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Yellowjackets Drew Inspiration From A Harrowing Real-Life Tragedy

This article contains mentions of cannibalism.

"Yellowjackets" may be filled to the brim with tall tales of cannibalism, hints of supernatural happenings, and modern-day political turmoil, but it's far closer to reality than fans might think. Showtime's critically-acclaimed horror-thriller series, spearheaded by Ashley Lyle and Bart Nickerson, openly wears its influences on its sleeves.

While speaking with NPR, Lyle was asked if the series was influenced by the seminal "Lord of the Flies" and 1993's "Alive." These are fair comparisons, and ones that were made as soon as the series debuted to applause in late 2021. While "Lord of the Flies" is a work of fiction, "Alive" is very much based on the harrowing crash of Uruguayan Air Force Flight 571. In 1972, the plane crashed into the Andes mountains, with the survivors resorting to cannibalism. The true event was detailed in the 1974 book "Alive," with the story later adapted for the big screen in the early '90s.

Lyle didn't shy away from how her horror series, which focuses on a team of high school players trapped in the wilderness, is influenced by the iconic book and real-life tragedy. "Absolutely," Lyle said. "I think both of those were pretty formative for me."

As for "Alive," Lyle opened up about the circumstances in which she was first introduced to the Ethan Hawke-starring film, an adaptation of the book of the same name. "We were probably close to eighth grade at that point when 'Alive' came out ... We had a 15-minute sort of study period every day, and we convinced [Mrs. Denny, our social studies teacher] to let us watch [it] in 15-minute increments because we argued that it was educational."

How close is Yellowjackets to the real-life tragedy?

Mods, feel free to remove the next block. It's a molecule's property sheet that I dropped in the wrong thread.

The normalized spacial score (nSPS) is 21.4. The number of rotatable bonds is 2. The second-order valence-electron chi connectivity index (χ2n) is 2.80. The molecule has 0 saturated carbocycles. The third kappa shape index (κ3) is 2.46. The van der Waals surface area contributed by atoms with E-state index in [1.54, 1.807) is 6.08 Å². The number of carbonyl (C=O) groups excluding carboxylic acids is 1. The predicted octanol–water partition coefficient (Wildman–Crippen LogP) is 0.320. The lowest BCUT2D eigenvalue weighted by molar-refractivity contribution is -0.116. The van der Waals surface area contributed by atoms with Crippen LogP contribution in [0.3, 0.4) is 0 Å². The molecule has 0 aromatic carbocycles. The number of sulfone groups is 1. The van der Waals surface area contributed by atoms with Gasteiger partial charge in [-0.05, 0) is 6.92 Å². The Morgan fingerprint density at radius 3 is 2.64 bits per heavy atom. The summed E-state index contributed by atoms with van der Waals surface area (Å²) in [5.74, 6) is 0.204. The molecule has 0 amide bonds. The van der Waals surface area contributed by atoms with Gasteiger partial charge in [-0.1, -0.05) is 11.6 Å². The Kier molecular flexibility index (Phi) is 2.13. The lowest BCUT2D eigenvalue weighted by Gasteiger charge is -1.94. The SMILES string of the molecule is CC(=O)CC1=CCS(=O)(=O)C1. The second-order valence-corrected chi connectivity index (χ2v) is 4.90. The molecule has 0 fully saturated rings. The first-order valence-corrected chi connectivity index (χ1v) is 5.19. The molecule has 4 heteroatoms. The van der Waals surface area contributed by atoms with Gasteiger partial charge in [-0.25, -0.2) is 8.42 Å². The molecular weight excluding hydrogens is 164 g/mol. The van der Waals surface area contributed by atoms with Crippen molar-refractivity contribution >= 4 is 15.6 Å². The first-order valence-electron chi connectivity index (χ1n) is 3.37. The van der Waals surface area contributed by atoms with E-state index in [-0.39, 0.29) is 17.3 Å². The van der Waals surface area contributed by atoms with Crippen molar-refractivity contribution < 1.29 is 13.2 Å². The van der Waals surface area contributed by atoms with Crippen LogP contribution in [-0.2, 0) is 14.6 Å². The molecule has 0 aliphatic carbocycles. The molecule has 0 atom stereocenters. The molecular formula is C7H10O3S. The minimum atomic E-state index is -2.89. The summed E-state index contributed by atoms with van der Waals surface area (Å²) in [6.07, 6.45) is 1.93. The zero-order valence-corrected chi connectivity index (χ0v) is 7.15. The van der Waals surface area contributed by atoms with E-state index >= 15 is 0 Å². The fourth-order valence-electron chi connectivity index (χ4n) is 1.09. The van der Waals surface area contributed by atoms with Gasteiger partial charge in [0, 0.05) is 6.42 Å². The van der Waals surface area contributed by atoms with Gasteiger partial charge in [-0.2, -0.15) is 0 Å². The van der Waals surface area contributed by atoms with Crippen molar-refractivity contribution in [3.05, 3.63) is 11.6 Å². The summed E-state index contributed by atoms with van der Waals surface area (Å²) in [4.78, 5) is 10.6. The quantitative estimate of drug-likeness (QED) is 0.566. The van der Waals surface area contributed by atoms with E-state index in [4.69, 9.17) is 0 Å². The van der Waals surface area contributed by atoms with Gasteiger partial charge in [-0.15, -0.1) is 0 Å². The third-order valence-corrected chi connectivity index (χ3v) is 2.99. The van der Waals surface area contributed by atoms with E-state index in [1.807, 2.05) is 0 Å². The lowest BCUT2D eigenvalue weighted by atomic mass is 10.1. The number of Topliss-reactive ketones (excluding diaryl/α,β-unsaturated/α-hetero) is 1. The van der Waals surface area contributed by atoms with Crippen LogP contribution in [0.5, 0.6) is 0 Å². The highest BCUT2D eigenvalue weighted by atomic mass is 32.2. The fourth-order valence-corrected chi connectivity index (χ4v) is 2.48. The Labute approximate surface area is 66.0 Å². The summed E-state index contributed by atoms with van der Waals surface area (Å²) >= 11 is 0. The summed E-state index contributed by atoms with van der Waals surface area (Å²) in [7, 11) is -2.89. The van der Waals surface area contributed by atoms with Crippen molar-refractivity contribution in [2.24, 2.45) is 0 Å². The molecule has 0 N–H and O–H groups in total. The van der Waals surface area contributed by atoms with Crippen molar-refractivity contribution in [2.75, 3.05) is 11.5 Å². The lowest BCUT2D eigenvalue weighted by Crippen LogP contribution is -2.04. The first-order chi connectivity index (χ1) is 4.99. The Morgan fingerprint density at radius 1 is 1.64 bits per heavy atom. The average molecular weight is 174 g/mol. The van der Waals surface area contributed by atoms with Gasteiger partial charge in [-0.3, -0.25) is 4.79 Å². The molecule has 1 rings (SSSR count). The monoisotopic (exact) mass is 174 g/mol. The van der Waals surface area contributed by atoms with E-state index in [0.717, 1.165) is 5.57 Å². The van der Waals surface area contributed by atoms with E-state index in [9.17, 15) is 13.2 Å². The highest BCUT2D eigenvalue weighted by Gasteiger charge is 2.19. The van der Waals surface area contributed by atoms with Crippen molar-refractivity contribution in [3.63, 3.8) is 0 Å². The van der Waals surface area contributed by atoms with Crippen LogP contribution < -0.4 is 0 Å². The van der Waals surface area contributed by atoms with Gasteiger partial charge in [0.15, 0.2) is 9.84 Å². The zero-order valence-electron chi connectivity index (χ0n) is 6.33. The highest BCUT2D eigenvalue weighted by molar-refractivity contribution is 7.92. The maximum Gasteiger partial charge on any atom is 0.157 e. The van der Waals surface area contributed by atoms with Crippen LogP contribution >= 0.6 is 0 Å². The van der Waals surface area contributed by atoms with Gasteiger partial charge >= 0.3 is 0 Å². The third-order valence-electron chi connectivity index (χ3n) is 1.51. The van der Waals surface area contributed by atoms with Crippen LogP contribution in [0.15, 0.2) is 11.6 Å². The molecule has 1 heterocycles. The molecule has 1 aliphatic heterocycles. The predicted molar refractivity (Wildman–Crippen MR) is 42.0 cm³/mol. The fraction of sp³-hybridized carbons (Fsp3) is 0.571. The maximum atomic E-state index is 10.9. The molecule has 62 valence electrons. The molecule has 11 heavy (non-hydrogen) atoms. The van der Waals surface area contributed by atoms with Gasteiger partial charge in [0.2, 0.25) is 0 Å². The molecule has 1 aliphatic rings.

The Andes flight disaster and "Yellowjackets" have a few key points in common. Uruguayan Air Force Flight 571 was commissioned by the Old Christians Club rugby union to help transport the team from Uruguay to Chile. Forty-five people were on the plane, with 12 dying instantly after the crash. The survivors resorted to cannibalism. Only 16 individuals were rescued from the crash site.

Like the actual harrowing disaster, "Yellowjackets" follows a sports team, albeit an entirely female team. For co-creator Ashley Lyle, it was important to see how a story such as this would evolve with a female batch of survivors. "And having grown up as a teenage girl in the '90s, you know, from my point of view, I was like, that will get very dark, but in a very different way, I think," Lyle told NPR. "And so it felt like a new story to be told."

While "Yellowjackets" is still unraveling its mystery, cannibalism hasn't been explicitly depicted. For Andes plane disaster survivor Roberto Canessa, the act of eating another human being was very explicit and haunting. "We had to eat these dead bodies, and that was it," Canessa told National Geographic. "Your mouth doesn't want to open because you feel so miserable and sad about what you have to do."

"Yellowjackets" returns to Showtime on March 26, 2023.